UC Irvine announced a plan Wednesday to use Google Glass to teach medical school students anatomy, bedside manner, and operating techniques, among other things.
“These are very exciting times,” UC Irvine medical school dean Ralph Clayman said.
The medical school – with 416 students now - will buy 10 Google Glass this month and another 30 later this year. A philanthropist donated the funds to buy the devices, which cost $1,500 a piece. One of their main uses will be to link students at the Irvine campus with instructors at the medical center 14 miles away in Orange.
Clayman believes using the computer-in-an-eyeglass-frame technology has the potential to make the medical school learning experience much more meaningful than it has been in the past.
He predicts Google Glass will replace the way he first learned surgical techniques as a medical school student in the 1970s. Back then, students stood on a step stool and looked over the surgeon’s shoulder. Now a surgeon can wear Google Glass and students can observe from wherever.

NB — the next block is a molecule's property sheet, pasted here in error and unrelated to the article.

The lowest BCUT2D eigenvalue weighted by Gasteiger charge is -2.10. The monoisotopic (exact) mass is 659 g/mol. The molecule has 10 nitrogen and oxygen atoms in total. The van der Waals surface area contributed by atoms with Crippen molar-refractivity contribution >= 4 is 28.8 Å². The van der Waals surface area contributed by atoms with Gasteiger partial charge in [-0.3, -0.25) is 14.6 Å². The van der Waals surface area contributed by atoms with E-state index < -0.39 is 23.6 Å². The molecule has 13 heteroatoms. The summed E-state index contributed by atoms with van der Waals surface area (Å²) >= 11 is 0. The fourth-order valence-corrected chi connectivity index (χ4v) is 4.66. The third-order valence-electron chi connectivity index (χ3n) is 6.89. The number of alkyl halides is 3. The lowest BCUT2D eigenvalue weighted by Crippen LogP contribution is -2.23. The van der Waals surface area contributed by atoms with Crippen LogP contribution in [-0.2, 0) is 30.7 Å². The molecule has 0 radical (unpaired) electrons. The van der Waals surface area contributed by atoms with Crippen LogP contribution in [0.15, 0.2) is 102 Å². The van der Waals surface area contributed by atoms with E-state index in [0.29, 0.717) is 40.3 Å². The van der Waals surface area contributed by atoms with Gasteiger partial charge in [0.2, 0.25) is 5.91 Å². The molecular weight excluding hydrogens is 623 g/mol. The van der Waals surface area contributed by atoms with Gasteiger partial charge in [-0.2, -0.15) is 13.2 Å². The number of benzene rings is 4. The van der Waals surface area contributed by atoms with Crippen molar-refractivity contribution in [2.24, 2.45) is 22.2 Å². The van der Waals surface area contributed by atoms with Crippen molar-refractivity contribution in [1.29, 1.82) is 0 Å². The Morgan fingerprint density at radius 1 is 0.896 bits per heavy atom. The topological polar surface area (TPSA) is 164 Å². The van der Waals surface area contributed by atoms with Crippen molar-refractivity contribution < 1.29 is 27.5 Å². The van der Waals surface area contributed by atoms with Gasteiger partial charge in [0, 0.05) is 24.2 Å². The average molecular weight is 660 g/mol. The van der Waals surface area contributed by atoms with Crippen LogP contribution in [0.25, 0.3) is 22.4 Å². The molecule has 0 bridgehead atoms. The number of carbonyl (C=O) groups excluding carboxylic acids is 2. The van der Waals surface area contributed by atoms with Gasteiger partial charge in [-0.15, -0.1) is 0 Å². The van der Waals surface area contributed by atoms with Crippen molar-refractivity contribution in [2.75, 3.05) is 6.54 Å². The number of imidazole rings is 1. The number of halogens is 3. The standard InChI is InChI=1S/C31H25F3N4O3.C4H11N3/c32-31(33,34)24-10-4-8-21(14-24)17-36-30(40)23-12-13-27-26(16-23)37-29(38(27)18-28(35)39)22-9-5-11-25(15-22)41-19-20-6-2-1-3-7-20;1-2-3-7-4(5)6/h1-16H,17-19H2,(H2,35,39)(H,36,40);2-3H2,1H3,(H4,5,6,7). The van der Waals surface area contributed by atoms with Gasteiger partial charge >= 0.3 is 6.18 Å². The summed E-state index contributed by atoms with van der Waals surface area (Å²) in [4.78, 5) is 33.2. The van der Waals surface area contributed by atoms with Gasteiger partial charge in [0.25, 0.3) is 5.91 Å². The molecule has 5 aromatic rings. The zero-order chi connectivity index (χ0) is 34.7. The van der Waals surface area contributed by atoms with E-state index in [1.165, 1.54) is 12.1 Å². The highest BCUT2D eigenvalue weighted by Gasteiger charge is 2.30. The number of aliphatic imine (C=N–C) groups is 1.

“If you could actually be in the room, and sit and see everything on your iPad, see exactly what the surgeon is seeing, that would be a tremendous benefit” because it would allow students to pull up relevant information on the iPad, he said.
He said bedside manner - the invaluable skill that involves listening, comforting, and interacting with a patient – can be taught by placing Google Glass on a patient and recording what the student doctor says.
“The feedback there can be immediate, it can be recorded and played back, a student himself or herself can see ‘oh this is how I’m interacting, this is where I need to improve,’ ” he said.
UC Irvine said it’s the first medical school to commit to such extensive use of Google Glass in its curriculum.
Surgeons have been using Google Glass in the operating room for at least a year and medical schools, including UC Irvine’s have been using the technology in an ad hoc way.